Pit bulls are some of the most commonly used dogs in dog fights and are growing in popularity as a pet. In response to their growing popularity there is also a growing population of these dogs which in turn causes more unpleasant encounters with them. Many cases state that pit bulls are the most aggressive dog breed and cause the most dog attacks when compared to all other breeds. Many people fear that pit bulls are extremely dangerous and should not be kept around kids as pets because of a trait called “lock jaw” in which the pit bull will not/cannot release it’s jaws once it latches onto something. Studies of the jaw and skull of pit bulls and other dogs reveals that there is no trait specific to pit bulls that allow them to lock their jaw. Even though it has been proven in multiple cases to be false information, many people still go to it to prove that it is too dangerous of a breed.
In a study done by the CDC, it was found that the information stating that pit bulls bite more than other dogs could not be properly used seeing how the seriousness of bites and misidentification of mixed breeds make it difficult to properly collect data.The idea that the breed is too dangerous to own has caused some areas to ban pit bull breeds from being owned all together.
In the areas where pit bulls are banned, there has been no convincing data that it has been a success. One problem that comes with the ban, as stated earlier, is misidentification of a dog could be the difference between life and death. Many breeds are thought to be pit bulls but are in fact not a pit bull dog, including boxers and bulldogs, and are therefore put down because of the misidentification. Both the ASPCA and the CDC do not agree with breed specific bans because there are a variety of factors that go towards raised aggression in any dogs including, chaining the dogs up, if they are intact, and if they have a heritable gene that promotes more aggression. Rather actions against chaining dogs up have been found to be effective in lowering bite rates.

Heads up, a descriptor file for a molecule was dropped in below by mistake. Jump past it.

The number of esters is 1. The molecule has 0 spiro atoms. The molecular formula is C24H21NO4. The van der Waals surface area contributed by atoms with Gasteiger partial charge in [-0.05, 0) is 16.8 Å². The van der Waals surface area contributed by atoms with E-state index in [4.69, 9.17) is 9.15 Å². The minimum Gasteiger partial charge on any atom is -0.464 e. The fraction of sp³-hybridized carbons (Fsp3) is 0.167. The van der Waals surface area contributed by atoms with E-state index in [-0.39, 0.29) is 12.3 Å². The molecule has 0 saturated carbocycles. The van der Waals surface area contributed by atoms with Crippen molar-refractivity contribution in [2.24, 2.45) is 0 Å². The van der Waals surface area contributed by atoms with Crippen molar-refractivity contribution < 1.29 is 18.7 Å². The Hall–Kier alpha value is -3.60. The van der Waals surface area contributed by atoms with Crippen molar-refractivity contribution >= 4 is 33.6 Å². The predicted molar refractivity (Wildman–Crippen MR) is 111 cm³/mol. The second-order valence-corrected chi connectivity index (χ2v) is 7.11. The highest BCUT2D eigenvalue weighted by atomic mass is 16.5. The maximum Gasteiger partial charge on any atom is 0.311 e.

Also, the bans are not just for pit bulls typically but for many different types of breeds including American Bull Dogs, Mastiffs, Dalmatians, Chow Chows, American Pit Bull Terriers, American Staffordshire Terriers, Staffordshire Bull Terriers, Bull Terriers, Rottweilers, German Shepherds, Doberman Pinschers and any mix of these breeds. These bans force people to give up their dogs, even if they are raised properly and pose no threat to the public, for euthanasia. This puts added stress on the shelters who have to house the dogs and perform the procedure as well as not being able to adopt out any of the dogs.